Green Room is writer and director Jeremy Saulnier’s third feature film after his insane debut in 2007 Murder Party and the minimal masterful revenge thriller Blue Ruin which crept out in 2013.
Green Room sees a return of the stylistic tone and opaque visuals Saulnier has made his own along with his sparse yet evocative dialogue and realistic feel bolted onto what sounds on paper to be a very high concept idea as a young punk band at a gig become confined in the green room of a neo-Nazi club after stumbling into a murder scene .
The Ain’t Rights made up of guitarist Pat (Anton Yelchin), bass player Sam (Alia Shawkat), drummer Tiger (Callum Turner) and singer Reece (Joe Cole) are down on their luck at the end of the line after a failed tour ending in Oregon after a dreadful lunchtime gig at a restaurant.
Local music journo and fan Tad (David W. Thompson) feels bad for making them come all the way to his town for nothing and after conducting an interview with the group offers them a slot playing at a remote no-name skinhead club his cousin works at.
Dubious at first and extremely weary of the white supremacists The Ain’t Rights take the job anyway being as they are desperate for money however post playing a mundane twist of fate forces them to become witness to the aftermath of a horrible homicide.
Attempting to call the police they are stopped by the clubs staff who keep them in the green room with the victim’s friend Amber (Imogen Poots) under lock and an armed guard while a resolution can be found.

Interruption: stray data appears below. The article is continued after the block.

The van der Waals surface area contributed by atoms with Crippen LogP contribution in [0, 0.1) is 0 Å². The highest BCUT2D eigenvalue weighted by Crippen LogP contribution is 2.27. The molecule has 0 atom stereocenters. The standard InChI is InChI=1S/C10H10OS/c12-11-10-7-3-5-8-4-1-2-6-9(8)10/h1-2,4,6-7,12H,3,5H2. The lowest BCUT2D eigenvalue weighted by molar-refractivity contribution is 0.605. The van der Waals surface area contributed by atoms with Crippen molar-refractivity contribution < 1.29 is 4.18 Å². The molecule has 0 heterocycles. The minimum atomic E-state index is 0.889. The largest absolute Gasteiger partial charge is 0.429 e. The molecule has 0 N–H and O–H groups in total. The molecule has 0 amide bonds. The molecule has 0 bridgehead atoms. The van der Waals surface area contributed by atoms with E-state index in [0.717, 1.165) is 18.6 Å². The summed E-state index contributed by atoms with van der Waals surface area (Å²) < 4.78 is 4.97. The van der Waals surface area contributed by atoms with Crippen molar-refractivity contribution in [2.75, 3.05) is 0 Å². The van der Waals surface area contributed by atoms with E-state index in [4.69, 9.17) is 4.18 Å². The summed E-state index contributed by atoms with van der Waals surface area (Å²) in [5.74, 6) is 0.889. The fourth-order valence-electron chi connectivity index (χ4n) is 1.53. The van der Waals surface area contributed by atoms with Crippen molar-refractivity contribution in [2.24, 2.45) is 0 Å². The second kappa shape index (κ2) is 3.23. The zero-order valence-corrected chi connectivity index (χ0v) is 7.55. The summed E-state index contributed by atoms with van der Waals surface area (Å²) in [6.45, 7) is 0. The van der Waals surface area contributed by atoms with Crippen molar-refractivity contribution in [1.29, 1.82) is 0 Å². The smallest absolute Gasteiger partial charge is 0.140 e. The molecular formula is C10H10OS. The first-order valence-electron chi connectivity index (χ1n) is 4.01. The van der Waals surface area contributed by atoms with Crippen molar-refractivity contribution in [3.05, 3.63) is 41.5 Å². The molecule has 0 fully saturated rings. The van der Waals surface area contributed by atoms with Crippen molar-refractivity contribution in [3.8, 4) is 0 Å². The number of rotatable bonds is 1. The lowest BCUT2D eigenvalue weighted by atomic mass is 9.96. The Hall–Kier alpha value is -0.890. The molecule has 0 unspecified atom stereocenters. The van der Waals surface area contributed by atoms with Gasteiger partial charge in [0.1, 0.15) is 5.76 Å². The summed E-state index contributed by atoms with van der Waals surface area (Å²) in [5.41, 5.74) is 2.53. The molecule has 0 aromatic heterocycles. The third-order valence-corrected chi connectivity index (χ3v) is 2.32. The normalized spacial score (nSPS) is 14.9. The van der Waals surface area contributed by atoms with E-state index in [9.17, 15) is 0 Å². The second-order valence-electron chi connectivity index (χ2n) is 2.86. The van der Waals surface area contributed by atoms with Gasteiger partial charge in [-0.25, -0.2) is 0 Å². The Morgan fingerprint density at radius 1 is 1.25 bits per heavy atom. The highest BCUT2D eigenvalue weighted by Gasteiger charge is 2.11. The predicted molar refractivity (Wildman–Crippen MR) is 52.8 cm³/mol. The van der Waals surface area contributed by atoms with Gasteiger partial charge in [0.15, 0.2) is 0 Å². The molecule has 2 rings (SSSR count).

The terrible situation takes more and more turns for the worse as the clubs owner Darcy (Patrick Stewart) gets involved and the band find themselves trapped with no weapons, no plan and an angry armed militia preventing them from leaving.
Throwing the audience straight in to meet the extremely likable leads Green Room brilliantly builds forcing the innocent individuals along with the viewers to face what they would do if they ended up in the same nightmarish situation.
The slow amping up of the tension and terror works wonderfully allowing an explosive third act that is much darker than might be expected. Early on Anton Yelchin’s unwilling leader Pat discusses in the radio interview how the bands particular brand of energetic punk music needs to be experienced live hence their rejection of the online world and commitment to the tour. The way he describes this perfectly parallels what is to come during the movie in the brutal and bloody cathartic chaos that ensues for all involved as well as the spectator.
Avoiding complete stereotypes either side Green Room has many nuanced characters excelling far beyond the sound bite friendly ‘Punks vs Nazi’s’ tagline many mundane marketing mongrels may have labeled it as.
Yelchin as ever is outstanding as are his co-stars especially Poots who is more than proving herself in the relatively brief time she has been acting. Stewart exudes quiet and formidable menace making Darcy all the more scary by how normal and level headed he seems. The business like way he treats bloodshed and bigotry is far more chilling than a cartoon bother boots boss would have ever been increasing the overall power of the piece.
Mixing moody cinematography in the dark and rundown club with the lush forbidding forest that surrounds them Green Room looks great crafting a doom ridden atmosphere around the characters. Thankfully the succinct script is littered with nuggets of humor to counterbalance the dark side and flesh out the characters before they have their skin bitten off by the blood thirsty attack dogs baying at the door.
By far the most commercial of Jeremy Saulnier’s films so far with its stunning simplistic set up and superb cast of upcoming indie young bloods set off against the one and only Patrick Stewart Green Room is also by far his best blending hyper authentic tension with brutal visceral violence proving him as an exciting and exceptional talent in the horror genre.